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Place Names of the High Sierra (1926)
by Francis P. Farquhar

[ A, B, C, D, E, F, G, H, I, J, K, L, M, N, O, P, Q, R, S, T, U, V, W, Y, & Z. ]


PALISADES[Mount Goddard, Bishop]
North Palisade (14,254); Middle Palisade (14,049); South Palisade (14,051). South Palisade was named Split Mountain by Bolton Coit Brown in 1895, and is generally so called. (S.C.B., 1896, I:8, p. 309.) This group also includes Agassiz Needle, Mount Winchell, and Mount Sill.

“At the head of the north [middle] fork, along the main crest of the Sierra, is a range of peaks . . . which we called ‘the Palisades’.” (Whitney Survey: Geology, 1865, pp. 393-394.)

The Wheeler Survey used the names N. W. Palisade and S. E. Palisade for the North and South Palisades, respectively, in 1878. (Wheeler Survey: Tables of Geographic Positions, 1883, p. 19.—S.C.B., 1922, XI:3, p. 251.)

Lil A. Winchell, in 1879, named the highest peak for Frank Dusy; and in 1895 Bolton Coit Brown named it for David Starr Jordan; but the name North Palisade, based on the Whitney and Wheeler surveys, has been retained. (S.C.B., 1904, V:1, p. 3; 1896, I:8, p. 296.) First ascent of North Palisade, July 25, 1903, by Joseph N. Le Conte, James K. Moffitt, James S. Hutchinson. (S.C.B., 1904, V:1, pp. 1-19.—See, also, S.C.B., 1921, XI:2, pp. 204-205, and 1922, XI:3, p. 313.)

First ascent of Middle Palisade, August 26, 1921, by Francis Peloubet Farquhar and Ansel Franklin Hall. (S.C.B., 1922, XI:3, pp. 264-270.—See, also, S.C.B., 1926, XII:3, p. 307.)

First ascent of South Palisade. (See Split Mountain .)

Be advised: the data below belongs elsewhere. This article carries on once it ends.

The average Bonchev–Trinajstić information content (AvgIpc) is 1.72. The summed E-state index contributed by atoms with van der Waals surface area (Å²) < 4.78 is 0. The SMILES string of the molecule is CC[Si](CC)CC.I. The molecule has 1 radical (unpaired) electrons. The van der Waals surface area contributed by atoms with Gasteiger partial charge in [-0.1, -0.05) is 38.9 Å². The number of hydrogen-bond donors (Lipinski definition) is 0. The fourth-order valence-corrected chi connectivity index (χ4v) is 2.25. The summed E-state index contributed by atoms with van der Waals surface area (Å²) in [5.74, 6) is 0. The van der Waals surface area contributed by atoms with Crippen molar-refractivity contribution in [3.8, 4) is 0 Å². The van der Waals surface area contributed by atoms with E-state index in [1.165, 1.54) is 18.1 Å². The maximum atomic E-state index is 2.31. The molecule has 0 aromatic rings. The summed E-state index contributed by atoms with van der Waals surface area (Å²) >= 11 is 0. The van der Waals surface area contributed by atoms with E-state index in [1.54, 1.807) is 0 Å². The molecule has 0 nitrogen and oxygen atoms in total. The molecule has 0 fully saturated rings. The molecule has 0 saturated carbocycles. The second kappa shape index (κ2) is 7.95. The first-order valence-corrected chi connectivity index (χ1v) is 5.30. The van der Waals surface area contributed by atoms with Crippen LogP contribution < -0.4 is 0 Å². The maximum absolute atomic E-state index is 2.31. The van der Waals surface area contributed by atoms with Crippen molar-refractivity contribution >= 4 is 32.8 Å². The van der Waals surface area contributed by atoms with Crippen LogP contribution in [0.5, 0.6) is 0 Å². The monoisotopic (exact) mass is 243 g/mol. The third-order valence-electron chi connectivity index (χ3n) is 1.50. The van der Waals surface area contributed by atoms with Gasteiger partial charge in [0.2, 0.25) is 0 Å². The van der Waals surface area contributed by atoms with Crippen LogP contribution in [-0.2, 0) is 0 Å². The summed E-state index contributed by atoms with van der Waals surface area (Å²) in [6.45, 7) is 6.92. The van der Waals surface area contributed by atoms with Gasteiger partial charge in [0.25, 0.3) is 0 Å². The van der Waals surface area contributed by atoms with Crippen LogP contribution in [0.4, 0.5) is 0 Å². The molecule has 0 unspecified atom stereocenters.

There are large glaciers on the eastern side of the Palisades. (S.C.B., 1915, IX:4, pp. 261-263; S.C.B., 1922, XI:3, plate LXXIX.)

PALMER MOUNTAIN (11,264)[Tehipite]
Joe Palmer, a pioneer miner and mountaineer of the Kaweah and Kings River region. The name was originally applied to the mountain directly above Moraine Meadow. Through an error, the names of Palmer Mountain and Avalanche Peak became transposed on U.S.G.S. maps. (J. N. Le Conte, J. B. Agnew.)

PANTHER CREEK, GAP, PEAK (9044)[Tehipite]
The creek was named because of a panther (mountain lion) killed there by Hale Tharp in early days. (G. W. Stewart.)

Northwestern Mountain Lion (Felis oregonensis), also known as cougar, panther, puma. (Grinnell and Storer: Animal Life in the Yosemite, 1924, pp. 95-98.)

PARKER CREEK, PASS, PEAK (12,850)[Mount Lyell]
The creek was named for an early settler of Mono County; the pass and peak derived their names from the creek. (W. L. Huber.)

PARSONS PEAK (12,120)[Mount Lyell]
Named by R. B. Marshall, U.S.G.S., for Edward Taylor Parsons, for many years a director of the Sierra Club and a member of its outing committee; born, 1861, near Rochester, N. Y.; died May 22, 1914. (S.C.B., 1915, IX:4, pp. 219-224.)

In the summer of 1915 the Sierra Club erected the Parsons Memorial Lodge at Tuolumne Soda Springs. (S.C.B., 1916, X:1, pp. 84-85.)

An old name, origin not definitely ascertained. T. S. Solomons says the name should be spelled “Pait.”

PAVILION DOME (11,355)[Mount Goddard]
Named by L. A. Winchell in 1879. (L. A. Winchell.)

Peck ran sheep here about 1870. (Chester Versteeg, from S. L. N. Ellis and Harry Quinn.)

PEELER LAKE[Bridgeport]
Named for Barney Peeler, of Bridgeport. (W. H. Spaulding, in S.C.B., 1925, XII:2, p. 126.)

PERKINS, MOUNT (12,557)[Mount Whitney]
Named by Robert D. Pike in 1906. (J. N. Le Conte.)

George Clement Perkins (1839-1923); native of Maine; governor of California, 1880-1883; U. S. Senator from California, 1893-1915; a charter member of the Sierra Club.

PETER, LAKE[Tehipite]